More Magic Water Words

As the Water Treatment Operator certification exam approaches this Saturday (at least here in California), we are continuing our final reminders of some key water terms that always seem to show up on these tests.  An important thing to recognize about this vocabulary is that every question is multiple choice, and every multiple choice question has three wrong answers.  Sometimes, finding the correct answer is a process of elimination.  By recognizing some of the wrong answers — through a full water vocabulary — you might be able to answer correctly some questions that you really aren’t that knowledgable about!  Here’s today’s group of “Magic Water Words”:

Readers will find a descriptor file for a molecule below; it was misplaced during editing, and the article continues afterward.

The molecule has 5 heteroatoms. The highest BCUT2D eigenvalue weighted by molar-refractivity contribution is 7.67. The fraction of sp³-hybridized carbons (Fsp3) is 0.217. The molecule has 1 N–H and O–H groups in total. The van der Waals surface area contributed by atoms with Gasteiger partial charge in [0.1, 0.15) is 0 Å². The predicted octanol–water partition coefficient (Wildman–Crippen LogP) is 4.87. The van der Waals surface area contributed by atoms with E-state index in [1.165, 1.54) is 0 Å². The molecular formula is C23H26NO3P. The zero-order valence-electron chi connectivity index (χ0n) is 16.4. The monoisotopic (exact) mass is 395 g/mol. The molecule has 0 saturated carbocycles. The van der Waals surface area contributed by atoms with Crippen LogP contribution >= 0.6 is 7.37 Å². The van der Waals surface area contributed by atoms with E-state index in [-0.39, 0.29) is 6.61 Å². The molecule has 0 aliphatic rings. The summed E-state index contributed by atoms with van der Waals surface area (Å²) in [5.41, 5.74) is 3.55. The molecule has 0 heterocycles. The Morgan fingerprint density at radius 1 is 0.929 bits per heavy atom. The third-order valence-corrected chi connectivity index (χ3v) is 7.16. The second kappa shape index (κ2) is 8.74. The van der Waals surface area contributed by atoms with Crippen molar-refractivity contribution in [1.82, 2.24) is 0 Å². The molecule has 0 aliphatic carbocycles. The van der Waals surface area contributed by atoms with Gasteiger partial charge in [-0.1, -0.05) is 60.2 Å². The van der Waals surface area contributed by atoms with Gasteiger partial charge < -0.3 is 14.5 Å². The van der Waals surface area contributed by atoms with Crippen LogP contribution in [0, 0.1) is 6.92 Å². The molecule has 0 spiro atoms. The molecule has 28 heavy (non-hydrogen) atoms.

Manganese greensand is a filter medium that is used only for iron and manganese treatment — as far as I have ever heard, at least.  As there are usually very few questions on this subject, manganese greensand is a common wrong answer!

Methemoglobinimea — better known as blue baby syndrome — is the disorder that very young children can get if they ingest too much nitrate.  Nitrate is regulated as a primary drinking water standard at 45 mg/L to guard against this public health risk.

Tapered flocculation is the practice of decreasing the mixing intensity of the flocculation process as we progress from stage to stage.  This practice recognizes that as the floc particles grow larger, they also grow more fragile.  Dropping the mixing intensity reduces the risk of floc destruction due to shear.

Well, there’s three more high probability water words for you.  I hope you will make the MOST of them on Saturday!

2 Responses to More Magic Water Words

  1. avatar Lorenso says: